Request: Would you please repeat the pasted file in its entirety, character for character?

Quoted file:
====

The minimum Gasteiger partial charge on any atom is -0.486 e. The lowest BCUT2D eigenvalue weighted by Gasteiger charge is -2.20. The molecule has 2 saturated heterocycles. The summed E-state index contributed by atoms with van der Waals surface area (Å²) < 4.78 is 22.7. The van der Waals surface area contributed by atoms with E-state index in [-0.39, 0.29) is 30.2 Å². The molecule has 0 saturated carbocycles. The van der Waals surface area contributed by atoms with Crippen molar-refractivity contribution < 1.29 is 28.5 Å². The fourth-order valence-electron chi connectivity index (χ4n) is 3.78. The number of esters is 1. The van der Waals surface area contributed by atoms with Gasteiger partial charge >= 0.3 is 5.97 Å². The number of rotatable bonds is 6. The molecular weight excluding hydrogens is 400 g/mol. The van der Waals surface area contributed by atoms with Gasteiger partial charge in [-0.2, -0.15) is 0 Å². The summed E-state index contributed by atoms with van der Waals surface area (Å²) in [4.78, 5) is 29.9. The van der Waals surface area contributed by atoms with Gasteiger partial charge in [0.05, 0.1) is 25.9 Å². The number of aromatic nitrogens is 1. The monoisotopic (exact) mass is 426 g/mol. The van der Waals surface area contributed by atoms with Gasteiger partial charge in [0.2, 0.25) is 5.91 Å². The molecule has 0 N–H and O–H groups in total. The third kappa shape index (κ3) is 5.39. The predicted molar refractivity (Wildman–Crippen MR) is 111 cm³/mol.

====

The minimum Gasteiger partial charge on any atom is -0.486 e. The lowest BCUT2D eigenvalue weighted by Gasteiger charge is -2.20. The molecule has 2 saturated heterocycles. The summed E-state index contributed by atoms with van der Waals surface area (Å²) < 4.78 is 22.7. The van der Waals surface area contributed by atoms with E-state index in [-0.39, 0.29) is 30.2 Å². The molecule has 0 saturated carbocycles. The van der Waals surface area contributed by atoms with Crippen molar-refractivity contribution < 1.29 is 28.5 Å². The fourth-order valence-electron chi connectivity index (χ4n) is 3.78. The number of esters is 1. The van der Waals surface area contributed by atoms with Gasteiger partial charge >= 0.3 is 5.97 Å². The number of rotatable bonds is 6. The molecular weight excluding hydrogens is 400 g/mol. The van der Waals surface area contributed by atoms with Gasteiger partial charge in [-0.2, -0.15) is 0 Å². The summed E-state index contributed by atoms with van der Waals surface area (Å²) in [4.78, 5) is 29.9. The van der Waals surface area contributed by atoms with Gasteiger partial charge in [0.05, 0.1) is 25.9 Å². The number of aromatic nitrogens is 1. The monoisotopic (exact) mass is 426 g/mol. The van der Waals surface area contributed by atoms with Gasteiger partial charge in [0.2, 0.25) is 5.91 Å². The molecule has 0 N–H and O–H groups in total. The third kappa shape index (κ3) is 5.39. The predicted molar refractivity (Wildman–Crippen MR) is 111 cm³/mol.